Cincinnati Reds

Reds’ Schebler, Votto competing in their own home run derby

Reds outfielder Scott Schebler has 20 home runs in 69 games this season. Teammate Joey Votto has 20 homers in 73 games.
Reds outfielder Scott Schebler has 20 home runs in 69 games this season. Teammate Joey Votto has 20 homers in 73 games. AP

Cincinnati Reds teammates Scott Schebler and Joey Votto will often find themselves in the middle of a staredown.

In the midst of these tense exchanges, each player already knows what the other is thinking: home run. The two standout power hitters have both belted a team-high 20 home runs this season for the Reds, and with each blast comes more “friendly competition.”

“It’s pretty cool,” Schebler said Friday. “First full season in the big leagues, to be tied with a guy like Joey is pretty special. It’s really a friendly competition and it’s honestly fun because we push each other and that’s the coolest part, having that team competition, which I think is a good thing.”

While the ultimate goal is to win games — the Reds (30-43) are at the bottom of the NL Central — Schebler said the home run battle is a chance to “poke fun a little bit here and there.”

It’s also a chance for the pair to etch their names in the record books.

Schebler and Votto are the first teammates with 20 home runs each in the Reds’ first 73 games since Tony Perez (26) and Johnny Bench (25) did it in 1970.

Reds outfielder Adam Duvall, who hit 33 home runs in 2016, has 16 this season. The only season in which three Reds players produced at least 20 home runs before the all-star break was also 1970, when Perez (29), Bench (28) and Lee May (20) did it.

And while the trio of Votto, Schebler and Duvall were unable to produce any long balls Friday night or Saturday night against the Nationals, they’re still on pace to produce 124 home runs this season. The single-season club record for home runs by a Reds trio is 119, again in 1970 by Bench (45), Perez (40) and May (34).

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Joey Votto of the Cincinnati Reds has a .303/.416/.591 slash line this season. The slugging first baseman is on pace to hit 44 home runs, seven more than his career high. John Minchillo AP

But of the three Cincinnati sluggers, Schebler’s rise has been the most recent, and the most surprising. Votto, a four-time all-star and the 2010 NL MVP, has stayed consistent for the Reds. He has tallied 20 or more home runs in eight of his 11 seasons with the team.

Schebler, 26, is in his first full season in the big leagues after being chosen as a 26th-round pick by the Los Angeles Dodgers in 2010. He made his big-league debut in June 2015, playing only 19 games for the Dodgers before being shipped to the Reds in a three-team trade that sent Todd Frazier to the Chicago White Sox.

In 2016, Schebler had 68 hits, 40 RBI, and nine home runs for Cincinnati in 257 at-bats over 82 games. He started the season a part of the big-league roster, but was sent down to Class AAA Louisville in May. There, he posted a battling line of .311/.370/.564 to accompany his 13 home runs, eight triples and 18 doubles in 75 games.

“I think that he came into our organization, and I hate to say that it was precarious, but it was,” Reds Manager Bryan Price said. “His at-bats were going to come based on a performance basis and Duvall outperformed him last year and took the job.”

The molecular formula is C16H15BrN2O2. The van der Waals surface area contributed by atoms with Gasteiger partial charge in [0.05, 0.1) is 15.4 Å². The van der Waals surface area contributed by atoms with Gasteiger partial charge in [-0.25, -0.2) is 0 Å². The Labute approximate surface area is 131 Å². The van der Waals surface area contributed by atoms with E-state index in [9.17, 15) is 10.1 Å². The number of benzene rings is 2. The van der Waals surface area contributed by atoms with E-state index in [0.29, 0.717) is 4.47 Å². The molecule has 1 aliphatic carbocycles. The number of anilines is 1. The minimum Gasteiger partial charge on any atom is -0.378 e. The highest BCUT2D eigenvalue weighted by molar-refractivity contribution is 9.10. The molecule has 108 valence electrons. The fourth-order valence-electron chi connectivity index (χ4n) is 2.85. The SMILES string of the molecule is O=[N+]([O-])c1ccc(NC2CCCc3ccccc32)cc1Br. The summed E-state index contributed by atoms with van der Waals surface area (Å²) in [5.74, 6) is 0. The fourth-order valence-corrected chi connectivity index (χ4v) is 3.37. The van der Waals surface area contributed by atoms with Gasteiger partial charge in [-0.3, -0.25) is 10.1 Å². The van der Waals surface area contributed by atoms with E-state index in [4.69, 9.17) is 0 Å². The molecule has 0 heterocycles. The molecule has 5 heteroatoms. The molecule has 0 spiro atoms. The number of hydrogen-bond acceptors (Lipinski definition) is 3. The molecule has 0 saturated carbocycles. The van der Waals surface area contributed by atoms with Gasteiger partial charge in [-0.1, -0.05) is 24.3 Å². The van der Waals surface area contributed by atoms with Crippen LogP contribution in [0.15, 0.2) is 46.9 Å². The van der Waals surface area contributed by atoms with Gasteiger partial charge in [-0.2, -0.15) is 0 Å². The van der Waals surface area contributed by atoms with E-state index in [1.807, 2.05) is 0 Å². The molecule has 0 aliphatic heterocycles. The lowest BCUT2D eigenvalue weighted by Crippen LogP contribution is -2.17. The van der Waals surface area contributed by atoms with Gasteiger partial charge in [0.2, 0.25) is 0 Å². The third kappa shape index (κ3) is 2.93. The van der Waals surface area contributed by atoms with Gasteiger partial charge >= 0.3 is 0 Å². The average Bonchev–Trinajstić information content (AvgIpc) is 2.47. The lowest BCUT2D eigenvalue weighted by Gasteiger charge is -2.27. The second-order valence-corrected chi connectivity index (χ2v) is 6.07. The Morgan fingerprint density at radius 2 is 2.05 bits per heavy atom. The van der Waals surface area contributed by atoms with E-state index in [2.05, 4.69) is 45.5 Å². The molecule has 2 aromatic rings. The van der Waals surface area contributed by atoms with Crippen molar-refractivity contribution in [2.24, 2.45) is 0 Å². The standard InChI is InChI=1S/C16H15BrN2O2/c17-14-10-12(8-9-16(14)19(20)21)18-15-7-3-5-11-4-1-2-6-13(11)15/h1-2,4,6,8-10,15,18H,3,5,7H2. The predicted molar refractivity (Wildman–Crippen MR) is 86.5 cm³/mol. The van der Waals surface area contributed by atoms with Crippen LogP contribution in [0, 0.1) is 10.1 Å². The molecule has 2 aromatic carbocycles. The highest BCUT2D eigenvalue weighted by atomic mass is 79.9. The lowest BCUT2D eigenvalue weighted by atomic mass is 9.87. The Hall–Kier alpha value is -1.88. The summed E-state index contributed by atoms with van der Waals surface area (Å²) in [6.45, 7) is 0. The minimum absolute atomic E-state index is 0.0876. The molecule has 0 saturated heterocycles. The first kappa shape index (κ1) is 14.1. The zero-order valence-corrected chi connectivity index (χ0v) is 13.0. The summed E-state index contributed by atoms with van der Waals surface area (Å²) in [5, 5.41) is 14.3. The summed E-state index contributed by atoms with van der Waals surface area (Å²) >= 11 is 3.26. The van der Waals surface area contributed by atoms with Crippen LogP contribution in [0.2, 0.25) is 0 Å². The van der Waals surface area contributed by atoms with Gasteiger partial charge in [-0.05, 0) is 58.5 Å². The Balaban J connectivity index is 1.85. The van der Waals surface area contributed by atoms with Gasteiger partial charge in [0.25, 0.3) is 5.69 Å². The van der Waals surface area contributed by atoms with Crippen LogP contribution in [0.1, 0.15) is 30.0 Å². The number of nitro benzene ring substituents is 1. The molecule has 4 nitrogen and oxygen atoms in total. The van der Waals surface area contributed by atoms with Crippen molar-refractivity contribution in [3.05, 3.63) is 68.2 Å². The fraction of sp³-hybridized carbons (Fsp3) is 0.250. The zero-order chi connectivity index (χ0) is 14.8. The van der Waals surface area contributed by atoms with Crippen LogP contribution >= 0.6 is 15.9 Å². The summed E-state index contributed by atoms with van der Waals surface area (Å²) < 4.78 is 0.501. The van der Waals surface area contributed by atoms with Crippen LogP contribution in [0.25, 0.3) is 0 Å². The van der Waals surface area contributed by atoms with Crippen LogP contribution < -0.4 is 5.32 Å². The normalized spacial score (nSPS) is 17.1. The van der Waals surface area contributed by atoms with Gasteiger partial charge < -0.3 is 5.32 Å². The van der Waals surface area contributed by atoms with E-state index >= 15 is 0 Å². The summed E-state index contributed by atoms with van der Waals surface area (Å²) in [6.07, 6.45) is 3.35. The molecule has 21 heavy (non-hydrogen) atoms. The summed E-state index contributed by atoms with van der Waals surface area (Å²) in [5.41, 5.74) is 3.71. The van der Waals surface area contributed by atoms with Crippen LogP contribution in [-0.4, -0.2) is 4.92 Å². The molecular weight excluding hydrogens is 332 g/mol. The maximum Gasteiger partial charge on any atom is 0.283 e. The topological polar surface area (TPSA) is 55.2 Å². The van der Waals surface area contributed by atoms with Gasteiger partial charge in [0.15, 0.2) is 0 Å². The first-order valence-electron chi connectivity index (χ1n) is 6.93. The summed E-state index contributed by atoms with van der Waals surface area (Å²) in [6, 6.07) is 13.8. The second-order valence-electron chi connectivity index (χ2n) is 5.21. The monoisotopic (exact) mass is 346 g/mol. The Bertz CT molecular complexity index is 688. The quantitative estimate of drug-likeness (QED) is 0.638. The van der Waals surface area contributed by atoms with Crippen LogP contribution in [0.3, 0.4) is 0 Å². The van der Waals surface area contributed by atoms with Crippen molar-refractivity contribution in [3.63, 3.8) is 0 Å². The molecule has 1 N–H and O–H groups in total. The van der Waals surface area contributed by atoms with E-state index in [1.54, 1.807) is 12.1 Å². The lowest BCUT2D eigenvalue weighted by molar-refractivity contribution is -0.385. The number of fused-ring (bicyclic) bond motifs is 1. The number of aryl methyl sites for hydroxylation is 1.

It wasn’t until last August when the Reds called up Schebler after the team traded right fielder Jay Bruce to the New York Mets. Before he was traded, Bruce was tied with Duvall for a team-high 25 home runs and was leading the National League with 80 RBI.

He had big shoes to fill, but Schebler proved his worth in his first appearance after returning to the big leagues. On Aug. 2, he went 3-for-5, crushing a three-run walk-off home run to beat the St. Louis Cardinals, 7-5.

So far, 2017 has proven to be a continuation of his success. With a stable major league job in right field, Schebler said his increased home run production has more to do with a change in mental attitude than anything else.

“Just getting the everyday playing time and working in the cage with our hitting coaches,” Schebler said. “Also maybe just a different mental approach this year than I had last year, being a little bit more calm and knowing that I will be able to play everyday obviously eases the worries and helps a lot.”

Price said so far, Schebler has been “thriving” in his current position.

“He has taken advantage of this opportunity,” Price said. “You can’t stay with young forever if they aren’t performing and what he’s done is performed. He defends extremely well, he is good on the bases. He’s given me no reason to think about making him a platoon player or a guy that isn’t ready to be here.”

Schebler hit two home runs in his last four games before Friday night, blasting his 20th in Wednesday’s 8-3 loss to the Tampa Bay Rays. He went 2-for-3 with a home run, walk and two RBI in that game, the homer a solo shot launched over the left-center-field wall.

Schebler said it would be “cool” if he racked up 30 home runs this year - only so he can beat his minor league season record of 27 home runs with the Chattanooga Lookouts in 2014.

“I’m really not worried about it,” Schebler said. “Just trying to go out there and compete, and compete with Joey. It’s just fun competition and I really enjoy that part of the game.”

NL home run leaders

(Through Friday)

22: Cody Bellinger, Dodgers

20: Joey Votto, Reds

20: Scott Schebler, Reds

20: Eric Thames, Brewers

20: Marcell Ozuna, Marlins

19: Ryan Zimmerman, Nationals

19: Giancarlo Stanton, Marlins

19: Jay Bruce, Mets

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